IoT helps disintermediation by connecting enterprises to end consumers directly. This means that while there is huge potential for success in the IoT, it is by no means guaranteed. Enterprises must meet their customers’ expectations of experience and engagement, while addressing their IoT-related concerns. They will need to consider various aspects, from operating model and technology platform to organizational change, talent resources and appropriate use cases, to respond to new consumer behaviors and capture value from the IoT.
Building an organization that’s ready for IoT
Enterprise must organize itself to drive digital strategy in its business through IoT at the core. Since IoT sprawls across business, functional and hierarchical lines in an enterprise, it can be difficult to say who owns it. If an organization does not clearly assign ownership of the IoT, it is unlikely to derive good outcomes. In order to prevent fragmented decision-making, duplication of effort and investment, and vulnerability to breach, it is imperative to identify the person or persons in the organization who will be responsible for facilitating, managing and governing the use of IoT.
This means the organization must have the right people for the job. Apart from recruiting data scientists and other IoT technical talent, enterprises need to put together a mix of business, cybersecurity and risk management teams who can translate consumer expectations into seamless, secure experiences. Beyond human resourcing, IoT-readiness may call for several changes to the organization, just like any business transformation program. For example, it may require the company’s operating model, workflows or key processes to be redesigned to work in and with the IoT.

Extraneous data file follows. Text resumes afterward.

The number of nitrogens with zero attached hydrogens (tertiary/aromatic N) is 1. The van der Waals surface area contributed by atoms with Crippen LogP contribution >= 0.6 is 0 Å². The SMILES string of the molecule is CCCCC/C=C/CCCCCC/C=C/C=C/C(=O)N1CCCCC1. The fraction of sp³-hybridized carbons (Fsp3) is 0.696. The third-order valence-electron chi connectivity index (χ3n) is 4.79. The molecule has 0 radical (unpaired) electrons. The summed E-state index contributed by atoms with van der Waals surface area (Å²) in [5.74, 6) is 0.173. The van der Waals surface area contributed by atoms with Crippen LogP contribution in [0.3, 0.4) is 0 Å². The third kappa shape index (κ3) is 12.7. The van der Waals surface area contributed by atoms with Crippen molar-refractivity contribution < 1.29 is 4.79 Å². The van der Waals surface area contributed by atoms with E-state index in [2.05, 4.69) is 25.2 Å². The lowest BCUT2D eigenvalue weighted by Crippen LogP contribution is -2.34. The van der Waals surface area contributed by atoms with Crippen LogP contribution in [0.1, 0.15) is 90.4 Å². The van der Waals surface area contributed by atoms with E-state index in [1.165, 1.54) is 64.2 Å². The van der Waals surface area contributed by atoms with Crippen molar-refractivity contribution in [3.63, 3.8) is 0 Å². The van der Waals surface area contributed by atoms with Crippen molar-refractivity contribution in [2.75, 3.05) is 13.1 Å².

Scaling IoT to unlock business value
The odd deployment is not sufficient for scaling value from the IoT. Rather, enterprises should use the technology as a strategic tool to strengthen various business capabilities. These range from using sensors and connected equipment for optimizing service operations, to designing and delivering new products and services, to enhancing visibility into manufacturing and supply chain operations, to inspiring new business models.
IoT already impacting specific areas
Manufacturing is no stranger to automation; however, the IoT is enabling even the most advanced production systems to elevate their performance. By deploying sensors throughout their operations, manufacturers can get their production systems to function cohesively, respond faster or even remedy themselves in case of a malfunction. Enterprises could even make their manufacturing systems accessible to authorized external entities, such as suppliers, for improving inventory operations, or equipment vendors, for enabling remote monitoring and maintenance. Manufacturing has brownfields with existing assets and investments. Maximizing these investments while driving the transformation should be one of the key focus areas.